RUMINATING IN THE NIGHT
The news about California (Thank “god” it’s not bad this time), the necessity of a general having to prevent war by a deranged president, a change in meds, the loss of a doc, the coming of winter — the whole thing can be overwhelming. I’m overwhelmed. So what? I settle for little stuff: should I worm the cats, is this a good day to take the trash to the roll-off, which books should I discard as just taking up space?
Anything to keep thinking about being an old lady who begins to lose the edges of ideas and doesn’t want to be around other people, even when they come over and do such a good job of fixing my windows and I basically like them. I mean the reality of the things I should have done over the decades and the plain fact of who I am in a small town far away on the prairie — on purpose — is hard to accept. I still feel as though I ought to have something so significant to write in a little tweet or blog that it will change the world. It NEEDS changing.
I’m not a feminist. Raw anatomy and derived cultural gender stuff are not enough to explain everything. Even the evil of assaulting the bodies of achieving young women demands to know why these people and their families had such an enormous need to succeed that they would tolerate “anything.” Don’t tell me that people didn’t know. They always know on some level.
And what in the misbegotten hell has happened to the ethics of doctors that they do things like this? Or defend a diseased old madman? Or why anyone smart enough to be a doctor would prefer a quick genital poke into a near-child to a full relationship with a reciprocating adult? Were there no ethical checks at their med school? I know mechanics who have more standards than that, and we value them or we’d all be crashed by the side of the road. It’s not just a story of about self-indulgence — it’s the whole world system is knocked off its foundation.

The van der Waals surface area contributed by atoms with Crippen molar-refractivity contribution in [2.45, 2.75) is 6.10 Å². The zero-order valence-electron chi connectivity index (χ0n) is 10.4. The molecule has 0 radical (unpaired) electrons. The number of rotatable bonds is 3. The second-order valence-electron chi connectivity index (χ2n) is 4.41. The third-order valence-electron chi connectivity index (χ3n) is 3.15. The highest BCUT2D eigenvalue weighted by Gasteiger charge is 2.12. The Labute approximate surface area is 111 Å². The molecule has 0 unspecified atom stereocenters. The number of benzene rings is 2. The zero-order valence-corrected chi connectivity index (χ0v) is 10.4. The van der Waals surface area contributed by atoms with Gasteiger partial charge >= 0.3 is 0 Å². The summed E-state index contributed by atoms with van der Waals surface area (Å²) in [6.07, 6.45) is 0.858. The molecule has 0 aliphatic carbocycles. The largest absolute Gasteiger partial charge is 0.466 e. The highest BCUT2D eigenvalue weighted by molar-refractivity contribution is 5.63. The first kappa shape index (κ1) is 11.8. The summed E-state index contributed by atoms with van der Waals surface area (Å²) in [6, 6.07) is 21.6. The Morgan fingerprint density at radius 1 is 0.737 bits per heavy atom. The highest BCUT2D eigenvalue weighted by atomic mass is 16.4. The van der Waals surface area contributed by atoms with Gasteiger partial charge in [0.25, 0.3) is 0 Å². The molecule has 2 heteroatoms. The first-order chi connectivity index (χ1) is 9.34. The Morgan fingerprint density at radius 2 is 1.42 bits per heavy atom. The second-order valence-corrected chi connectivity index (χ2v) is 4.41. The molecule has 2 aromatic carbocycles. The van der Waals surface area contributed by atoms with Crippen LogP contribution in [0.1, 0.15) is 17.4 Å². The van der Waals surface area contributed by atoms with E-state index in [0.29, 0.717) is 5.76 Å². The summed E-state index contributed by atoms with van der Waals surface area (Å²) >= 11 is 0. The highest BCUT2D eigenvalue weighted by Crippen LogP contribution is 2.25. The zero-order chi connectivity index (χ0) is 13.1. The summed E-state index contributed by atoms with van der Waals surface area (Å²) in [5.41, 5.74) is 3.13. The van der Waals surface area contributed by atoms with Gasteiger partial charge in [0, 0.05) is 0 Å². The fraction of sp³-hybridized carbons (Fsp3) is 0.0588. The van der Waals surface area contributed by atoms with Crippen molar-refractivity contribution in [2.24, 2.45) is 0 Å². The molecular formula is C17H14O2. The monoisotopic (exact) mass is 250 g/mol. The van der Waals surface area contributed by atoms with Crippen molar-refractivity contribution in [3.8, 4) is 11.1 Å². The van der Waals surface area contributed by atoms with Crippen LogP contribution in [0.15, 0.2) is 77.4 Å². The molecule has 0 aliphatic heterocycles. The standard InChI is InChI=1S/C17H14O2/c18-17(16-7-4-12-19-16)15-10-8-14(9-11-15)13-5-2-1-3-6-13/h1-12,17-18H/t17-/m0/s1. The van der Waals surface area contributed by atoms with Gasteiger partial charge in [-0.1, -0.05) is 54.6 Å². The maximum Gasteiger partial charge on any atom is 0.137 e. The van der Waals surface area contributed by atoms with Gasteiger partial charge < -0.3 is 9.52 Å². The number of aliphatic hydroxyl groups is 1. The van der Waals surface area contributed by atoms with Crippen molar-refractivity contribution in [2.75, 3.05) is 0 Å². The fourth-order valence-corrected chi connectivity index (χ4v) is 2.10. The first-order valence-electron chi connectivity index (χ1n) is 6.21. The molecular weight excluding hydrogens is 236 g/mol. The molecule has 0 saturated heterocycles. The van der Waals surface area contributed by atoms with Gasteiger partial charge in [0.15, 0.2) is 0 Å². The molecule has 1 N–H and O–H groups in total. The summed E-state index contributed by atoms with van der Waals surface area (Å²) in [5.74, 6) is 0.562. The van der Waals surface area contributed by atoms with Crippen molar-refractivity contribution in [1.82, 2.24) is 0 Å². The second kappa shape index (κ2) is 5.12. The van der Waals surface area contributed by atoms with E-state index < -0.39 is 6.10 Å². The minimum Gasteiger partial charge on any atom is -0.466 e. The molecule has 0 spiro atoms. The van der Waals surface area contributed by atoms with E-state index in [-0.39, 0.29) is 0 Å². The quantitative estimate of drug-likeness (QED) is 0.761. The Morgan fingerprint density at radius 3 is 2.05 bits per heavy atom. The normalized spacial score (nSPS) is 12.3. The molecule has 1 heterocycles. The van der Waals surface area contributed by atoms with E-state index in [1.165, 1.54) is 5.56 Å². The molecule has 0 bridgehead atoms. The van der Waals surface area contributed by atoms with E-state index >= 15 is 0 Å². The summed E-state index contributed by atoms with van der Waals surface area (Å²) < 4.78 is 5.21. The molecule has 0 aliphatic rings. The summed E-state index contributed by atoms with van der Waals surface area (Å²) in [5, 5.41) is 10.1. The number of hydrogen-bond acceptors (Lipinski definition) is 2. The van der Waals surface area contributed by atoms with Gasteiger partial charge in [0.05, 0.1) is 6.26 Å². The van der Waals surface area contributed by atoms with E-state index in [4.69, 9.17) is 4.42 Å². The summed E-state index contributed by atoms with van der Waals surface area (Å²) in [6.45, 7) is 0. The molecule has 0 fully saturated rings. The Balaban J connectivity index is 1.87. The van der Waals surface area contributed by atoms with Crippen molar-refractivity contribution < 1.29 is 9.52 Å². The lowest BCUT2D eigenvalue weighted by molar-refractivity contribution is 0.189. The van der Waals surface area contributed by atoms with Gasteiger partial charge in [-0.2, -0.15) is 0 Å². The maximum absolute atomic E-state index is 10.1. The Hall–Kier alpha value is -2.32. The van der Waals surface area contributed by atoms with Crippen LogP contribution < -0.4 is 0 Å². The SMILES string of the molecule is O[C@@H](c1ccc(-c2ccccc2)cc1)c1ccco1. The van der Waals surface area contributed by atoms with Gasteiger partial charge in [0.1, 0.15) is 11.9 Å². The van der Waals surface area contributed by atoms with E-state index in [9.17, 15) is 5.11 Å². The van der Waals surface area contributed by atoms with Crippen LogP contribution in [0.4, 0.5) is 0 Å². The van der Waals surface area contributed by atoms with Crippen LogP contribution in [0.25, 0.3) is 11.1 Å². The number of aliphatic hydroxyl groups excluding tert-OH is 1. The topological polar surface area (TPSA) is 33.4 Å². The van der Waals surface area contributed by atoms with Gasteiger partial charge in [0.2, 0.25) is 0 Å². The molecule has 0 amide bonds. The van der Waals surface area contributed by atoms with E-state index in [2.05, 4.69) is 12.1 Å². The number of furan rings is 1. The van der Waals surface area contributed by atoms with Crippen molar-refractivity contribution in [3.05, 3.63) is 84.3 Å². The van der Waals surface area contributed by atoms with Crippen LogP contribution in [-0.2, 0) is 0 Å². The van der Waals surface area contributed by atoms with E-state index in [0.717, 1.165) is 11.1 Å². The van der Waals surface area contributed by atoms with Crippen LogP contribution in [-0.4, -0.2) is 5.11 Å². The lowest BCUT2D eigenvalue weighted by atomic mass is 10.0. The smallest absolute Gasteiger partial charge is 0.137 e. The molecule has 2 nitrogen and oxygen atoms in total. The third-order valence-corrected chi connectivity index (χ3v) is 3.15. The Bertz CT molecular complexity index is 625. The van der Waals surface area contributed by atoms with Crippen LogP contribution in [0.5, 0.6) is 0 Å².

My ex-step-grandchildren had to survive a family that crashed in spite of being earnest and virtuous people in a steady community. I’m not sure what the root cause was. Their priests worked hard to help them. One died, like their mother. The whole story unfolded, every ugly thing, but they mostly stayed employed and at least graduated from high school. Still, death came. What should I have done? What could I have done? Divorced, gone, When you’re 82, you lay out the Tarot cards and wonder what they mean in retrospect, where the past was no less mysterious than the future.
If it’s the “big picture” it’s about cities, technology, winnowing out those who get lost when the world changes. If it’s individuals, the game becomes “what’s your price?” as we used to play as an adjunct to acting class. (What ever happened to Larry Smith with his red hair and passion?) To get into the acting game we knew we would have to focus so hard that our “price” for giving up a part might be as simple on a cold snowy night when there were casting calls across town as a hot cup of coffee at home. Or it might be giving up a house. Larry urged us to think about it and use our consciousness to keep regrets from closing us down.